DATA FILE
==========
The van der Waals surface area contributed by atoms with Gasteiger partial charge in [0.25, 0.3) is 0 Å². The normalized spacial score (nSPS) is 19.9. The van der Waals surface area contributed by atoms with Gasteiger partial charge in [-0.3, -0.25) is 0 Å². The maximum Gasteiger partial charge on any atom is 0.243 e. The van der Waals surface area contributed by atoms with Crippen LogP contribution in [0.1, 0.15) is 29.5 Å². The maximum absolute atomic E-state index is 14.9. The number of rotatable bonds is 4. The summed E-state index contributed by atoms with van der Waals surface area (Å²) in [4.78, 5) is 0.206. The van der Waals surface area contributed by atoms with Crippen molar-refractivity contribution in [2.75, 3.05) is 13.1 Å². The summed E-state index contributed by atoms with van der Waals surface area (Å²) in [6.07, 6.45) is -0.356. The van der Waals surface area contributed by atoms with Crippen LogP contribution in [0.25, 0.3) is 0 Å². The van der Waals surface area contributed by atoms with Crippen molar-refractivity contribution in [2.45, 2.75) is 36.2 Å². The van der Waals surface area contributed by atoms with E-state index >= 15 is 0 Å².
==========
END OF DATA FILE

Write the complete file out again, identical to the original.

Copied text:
The van der Waals surface area contributed by atoms with Gasteiger partial charge in [0.25, 0.3) is 0 Å². The normalized spacial score (nSPS) is 19.9. The van der Waals surface area contributed by atoms with Gasteiger partial charge in [-0.3, -0.25) is 0 Å². The maximum Gasteiger partial charge on any atom is 0.243 e. The van der Waals surface area contributed by atoms with Crippen LogP contribution in [0.1, 0.15) is 29.5 Å². The maximum absolute atomic E-state index is 14.9. The number of rotatable bonds is 4. The summed E-state index contributed by atoms with van der Waals surface area (Å²) in [4.78, 5) is 0.206. The van der Waals surface area contributed by atoms with Crippen molar-refractivity contribution in [2.75, 3.05) is 13.1 Å². The summed E-state index contributed by atoms with van der Waals surface area (Å²) in [6.07, 6.45) is -0.356. The van der Waals surface area contributed by atoms with Crippen LogP contribution in [0.25, 0.3) is 0 Å². The van der Waals surface area contributed by atoms with Crippen molar-refractivity contribution in [2.45, 2.75) is 36.2 Å². The van der Waals surface area contributed by atoms with E-state index >= 15 is 0 Å².